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November 4, 2020

Another Failure Undermines Trust in Polls

George Leopold

When it comes to American political polling, it turns out Big Data isn’t nearly big enough.

Hence, as we again learned this week, earnest attempts to predict the outcome of a national election based on an extremely small data set long past its expiration date is becoming an exercise in futility.

Granted, the pandemic-driven early voting skewed most models, making it that much harder for pollsters to gauge turnout and preferences among key demographic sectors such as reliable senior voters. Still, critics of current polling practices concluded the unexpectedly tight 2020 presidential election reflects flawed models and a paucity of reliable data.

Case in point is Joe Biden’s roughly 20,000-vote lead in Wisconsin, a vital battleground state. Various pre-election forecasts had Biden handily winning the pandemic-ravaged state. Among the few polls mirroring the actual outcome, the final Marquette University Law School poll released on Oct. 28 gave Biden a 5-point edge, with a +/- 4.3 percent margin for error.

As noted by the Milwaukee Journal Sentinel, Biden’s projected margin of victory in the Dairy State remained virtually unchanged since May, despite an ongoing public health emergency and associated economic turmoil. (Wisconsin reported more than 5,700 new Covid-19 cases on Election Day, a one-day record, surpassing 50,000 active cases statewide.)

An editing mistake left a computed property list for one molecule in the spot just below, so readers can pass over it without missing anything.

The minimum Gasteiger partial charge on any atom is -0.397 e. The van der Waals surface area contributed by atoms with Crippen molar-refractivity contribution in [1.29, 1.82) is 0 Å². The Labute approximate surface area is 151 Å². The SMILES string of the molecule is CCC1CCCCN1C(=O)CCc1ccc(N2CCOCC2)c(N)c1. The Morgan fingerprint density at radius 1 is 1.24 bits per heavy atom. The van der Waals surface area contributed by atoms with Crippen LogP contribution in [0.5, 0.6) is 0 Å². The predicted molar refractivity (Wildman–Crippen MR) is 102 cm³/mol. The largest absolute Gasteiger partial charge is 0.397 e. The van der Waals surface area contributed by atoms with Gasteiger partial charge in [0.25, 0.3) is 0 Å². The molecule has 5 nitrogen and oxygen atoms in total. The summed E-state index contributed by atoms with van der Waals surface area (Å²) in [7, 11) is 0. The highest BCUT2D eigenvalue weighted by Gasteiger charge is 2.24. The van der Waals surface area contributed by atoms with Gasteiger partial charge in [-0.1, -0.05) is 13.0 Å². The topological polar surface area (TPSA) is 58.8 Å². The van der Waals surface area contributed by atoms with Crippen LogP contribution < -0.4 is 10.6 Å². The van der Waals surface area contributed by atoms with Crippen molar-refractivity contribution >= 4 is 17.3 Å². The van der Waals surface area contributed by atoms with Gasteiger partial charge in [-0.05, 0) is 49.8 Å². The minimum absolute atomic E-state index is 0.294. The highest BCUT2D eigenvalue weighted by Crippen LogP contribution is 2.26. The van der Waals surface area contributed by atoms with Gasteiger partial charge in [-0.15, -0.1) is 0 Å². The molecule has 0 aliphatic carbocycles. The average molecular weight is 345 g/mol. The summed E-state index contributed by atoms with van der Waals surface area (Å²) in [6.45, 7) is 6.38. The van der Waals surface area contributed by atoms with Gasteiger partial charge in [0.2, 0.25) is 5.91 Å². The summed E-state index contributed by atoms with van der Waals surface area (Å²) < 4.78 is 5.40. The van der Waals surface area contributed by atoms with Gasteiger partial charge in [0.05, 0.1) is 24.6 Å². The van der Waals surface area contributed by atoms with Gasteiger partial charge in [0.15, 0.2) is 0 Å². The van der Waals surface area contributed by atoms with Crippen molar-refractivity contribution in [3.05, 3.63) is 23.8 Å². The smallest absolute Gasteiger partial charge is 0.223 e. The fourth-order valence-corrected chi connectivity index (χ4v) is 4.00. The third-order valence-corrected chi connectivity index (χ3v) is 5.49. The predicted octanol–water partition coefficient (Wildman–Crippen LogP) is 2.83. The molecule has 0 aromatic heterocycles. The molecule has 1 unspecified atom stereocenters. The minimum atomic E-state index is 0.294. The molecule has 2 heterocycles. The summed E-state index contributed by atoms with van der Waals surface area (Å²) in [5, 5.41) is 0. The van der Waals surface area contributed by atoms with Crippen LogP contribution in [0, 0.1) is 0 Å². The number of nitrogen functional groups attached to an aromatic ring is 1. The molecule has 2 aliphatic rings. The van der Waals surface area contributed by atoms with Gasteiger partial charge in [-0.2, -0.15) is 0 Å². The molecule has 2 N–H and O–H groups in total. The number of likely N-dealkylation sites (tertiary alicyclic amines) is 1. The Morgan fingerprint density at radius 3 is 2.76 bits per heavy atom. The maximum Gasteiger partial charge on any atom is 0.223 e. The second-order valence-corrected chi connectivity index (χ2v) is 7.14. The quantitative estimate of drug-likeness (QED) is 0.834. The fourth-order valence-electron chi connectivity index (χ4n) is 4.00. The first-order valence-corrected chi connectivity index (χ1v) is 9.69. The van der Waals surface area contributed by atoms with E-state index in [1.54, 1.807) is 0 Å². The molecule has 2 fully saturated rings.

Seeking to fill the yawning trust gap on political polling, AP Votecast promotes its election forecasts as “polling data you can trust.” Its methodology was developed by the wire service and the National Organization for Research at the University of Chicago.

The consortium attempts to cast a wider net, for example contacting potential voters in battleground states in the eight days before this week’s election. While its surveys have a smaller margin for error, AP Votecast primarily sought to ferret out voters’ attitudes on the coronavirus, its economic impact and other hot-button campaign issues rather than forecasting statewide election results.

As we’ve reported, national polling outfits have largely failed to accurately forecast the outcome of the last two presidential elections. That failure is prompting a fundamental reassessment of how polls are conducted in an age of disinformation and hyper-partisanship.

“While we have some theories on what influences voters, we have no fine-grained understanding of why people vote the way they do, and what polling data we have is relatively sparse,” Zeynep Tufekci, an associate professor at the University of North Carolina, noted in the New York Times the day after the polls closed.

Unlike, say, data-rich weather forecasting, election polling suffers from a very small sample size. “Since many models use polls from the beginning of the modern primary era in 1972, there are a mere 12 examples of past presidential elections with dependable polling data,” Tufekci noted.

“That means there are only 12 chances to test assumptions and outcomes, though it’s unclear what in practice that would involve.”

The emerging consensus among data and social scientists seems to be that desk-bound pollsters need to pound the pavement in order to more accurately gauge the mood of a deeply divided U.S. electorate.

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